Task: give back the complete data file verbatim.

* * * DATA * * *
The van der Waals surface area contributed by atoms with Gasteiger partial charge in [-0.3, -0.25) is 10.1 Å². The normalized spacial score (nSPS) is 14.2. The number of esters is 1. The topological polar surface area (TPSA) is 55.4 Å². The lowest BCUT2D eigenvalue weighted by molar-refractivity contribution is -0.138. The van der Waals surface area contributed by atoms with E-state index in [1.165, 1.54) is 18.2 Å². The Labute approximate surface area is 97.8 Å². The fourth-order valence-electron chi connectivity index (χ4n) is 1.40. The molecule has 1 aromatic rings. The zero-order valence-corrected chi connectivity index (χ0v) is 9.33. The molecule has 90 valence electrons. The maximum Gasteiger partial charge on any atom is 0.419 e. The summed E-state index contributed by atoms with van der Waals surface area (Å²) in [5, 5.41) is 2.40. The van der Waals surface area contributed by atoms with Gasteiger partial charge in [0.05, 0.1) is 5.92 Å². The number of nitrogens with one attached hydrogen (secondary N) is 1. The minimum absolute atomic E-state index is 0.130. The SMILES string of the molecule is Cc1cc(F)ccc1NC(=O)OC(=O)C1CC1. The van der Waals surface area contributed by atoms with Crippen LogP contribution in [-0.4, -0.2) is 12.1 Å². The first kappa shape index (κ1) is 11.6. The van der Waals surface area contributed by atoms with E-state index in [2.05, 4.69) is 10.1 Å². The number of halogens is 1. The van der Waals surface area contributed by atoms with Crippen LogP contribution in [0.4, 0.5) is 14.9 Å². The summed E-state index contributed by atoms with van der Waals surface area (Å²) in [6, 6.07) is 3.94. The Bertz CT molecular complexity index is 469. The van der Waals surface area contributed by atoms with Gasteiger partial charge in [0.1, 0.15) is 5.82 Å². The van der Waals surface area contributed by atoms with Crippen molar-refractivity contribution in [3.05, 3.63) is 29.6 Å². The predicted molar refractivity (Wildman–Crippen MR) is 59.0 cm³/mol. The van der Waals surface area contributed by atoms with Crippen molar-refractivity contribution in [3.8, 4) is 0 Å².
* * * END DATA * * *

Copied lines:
The van der Waals surface area contributed by atoms with Gasteiger partial charge in [-0.3, -0.25) is 10.1 Å². The normalized spacial score (nSPS) is 14.2. The number of esters is 1. The topological polar surface area (TPSA) is 55.4 Å². The lowest BCUT2D eigenvalue weighted by molar-refractivity contribution is -0.138. The van der Waals surface area contributed by atoms with E-state index in [1.165, 1.54) is 18.2 Å². The Labute approximate surface area is 97.8 Å². The fourth-order valence-electron chi connectivity index (χ4n) is 1.40. The molecule has 1 aromatic rings. The zero-order valence-corrected chi connectivity index (χ0v) is 9.33. The molecule has 90 valence electrons. The maximum Gasteiger partial charge on any atom is 0.419 e. The summed E-state index contributed by atoms with van der Waals surface area (Å²) in [5, 5.41) is 2.40. The van der Waals surface area contributed by atoms with Gasteiger partial charge in [0.05, 0.1) is 5.92 Å². The number of nitrogens with one attached hydrogen (secondary N) is 1. The minimum absolute atomic E-state index is 0.130. The SMILES string of the molecule is Cc1cc(F)ccc1NC(=O)OC(=O)C1CC1. The van der Waals surface area contributed by atoms with Crippen LogP contribution in [-0.4, -0.2) is 12.1 Å². The first kappa shape index (κ1) is 11.6. The van der Waals surface area contributed by atoms with E-state index in [2.05, 4.69) is 10.1 Å². The number of halogens is 1. The van der Waals surface area contributed by atoms with Crippen LogP contribution in [0.4, 0.5) is 14.9 Å². The summed E-state index contributed by atoms with van der Waals surface area (Å²) in [6, 6.07) is 3.94. The Bertz CT molecular complexity index is 469. The van der Waals surface area contributed by atoms with Gasteiger partial charge in [0.1, 0.15) is 5.82 Å². The van der Waals surface area contributed by atoms with Crippen molar-refractivity contribution in [3.05, 3.63) is 29.6 Å². The predicted molar refractivity (Wildman–Crippen MR) is 59.0 cm³/mol. The van der Waals surface area contributed by atoms with Crippen molar-refractivity contribution in [3.8, 4) is 0 Å².